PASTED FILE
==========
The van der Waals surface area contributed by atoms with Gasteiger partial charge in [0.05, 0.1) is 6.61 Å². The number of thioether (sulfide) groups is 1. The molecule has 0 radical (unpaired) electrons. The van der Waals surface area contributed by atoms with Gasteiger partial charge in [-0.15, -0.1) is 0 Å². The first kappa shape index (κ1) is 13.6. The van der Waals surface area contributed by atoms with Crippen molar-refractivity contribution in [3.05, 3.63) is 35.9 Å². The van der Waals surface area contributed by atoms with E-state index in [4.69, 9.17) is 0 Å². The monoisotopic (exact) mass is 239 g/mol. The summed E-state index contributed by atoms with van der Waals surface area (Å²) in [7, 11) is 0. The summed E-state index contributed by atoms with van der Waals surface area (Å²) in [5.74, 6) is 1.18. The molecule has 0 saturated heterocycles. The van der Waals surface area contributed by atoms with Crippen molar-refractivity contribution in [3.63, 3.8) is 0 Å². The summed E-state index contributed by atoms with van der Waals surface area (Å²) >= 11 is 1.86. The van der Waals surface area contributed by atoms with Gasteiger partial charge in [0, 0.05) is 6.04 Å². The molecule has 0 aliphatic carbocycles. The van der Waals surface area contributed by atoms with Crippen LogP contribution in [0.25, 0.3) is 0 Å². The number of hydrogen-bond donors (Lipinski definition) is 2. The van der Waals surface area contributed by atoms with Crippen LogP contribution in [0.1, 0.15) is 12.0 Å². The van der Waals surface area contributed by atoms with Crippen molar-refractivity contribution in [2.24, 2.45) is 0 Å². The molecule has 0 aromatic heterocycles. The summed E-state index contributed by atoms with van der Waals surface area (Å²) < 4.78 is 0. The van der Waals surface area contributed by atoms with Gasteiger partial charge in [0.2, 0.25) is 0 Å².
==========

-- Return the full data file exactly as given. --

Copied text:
The van der Waals surface area contributed by atoms with Gasteiger partial charge in [0.05, 0.1) is 6.61 Å². The number of thioether (sulfide) groups is 1. The molecule has 0 radical (unpaired) electrons. The van der Waals surface area contributed by atoms with Gasteiger partial charge in [-0.15, -0.1) is 0 Å². The first kappa shape index (κ1) is 13.6. The van der Waals surface area contributed by atoms with Crippen molar-refractivity contribution in [3.05, 3.63) is 35.9 Å². The van der Waals surface area contributed by atoms with E-state index in [4.69, 9.17) is 0 Å². The monoisotopic (exact) mass is 239 g/mol. The summed E-state index contributed by atoms with van der Waals surface area (Å²) in [7, 11) is 0. The summed E-state index contributed by atoms with van der Waals surface area (Å²) in [5.74, 6) is 1.18. The molecule has 0 saturated heterocycles. The van der Waals surface area contributed by atoms with Crippen molar-refractivity contribution in [3.63, 3.8) is 0 Å². The summed E-state index contributed by atoms with van der Waals surface area (Å²) >= 11 is 1.86. The van der Waals surface area contributed by atoms with Gasteiger partial charge in [0, 0.05) is 6.04 Å². The molecule has 0 aliphatic carbocycles. The van der Waals surface area contributed by atoms with Crippen LogP contribution in [0.25, 0.3) is 0 Å². The number of hydrogen-bond donors (Lipinski definition) is 2. The van der Waals surface area contributed by atoms with Crippen LogP contribution in [0.1, 0.15) is 12.0 Å². The van der Waals surface area contributed by atoms with Crippen molar-refractivity contribution in [2.24, 2.45) is 0 Å². The molecule has 0 aromatic heterocycles. The summed E-state index contributed by atoms with van der Waals surface area (Å²) < 4.78 is 0. The van der Waals surface area contributed by atoms with Gasteiger partial charge in [0.2, 0.25) is 0 Å².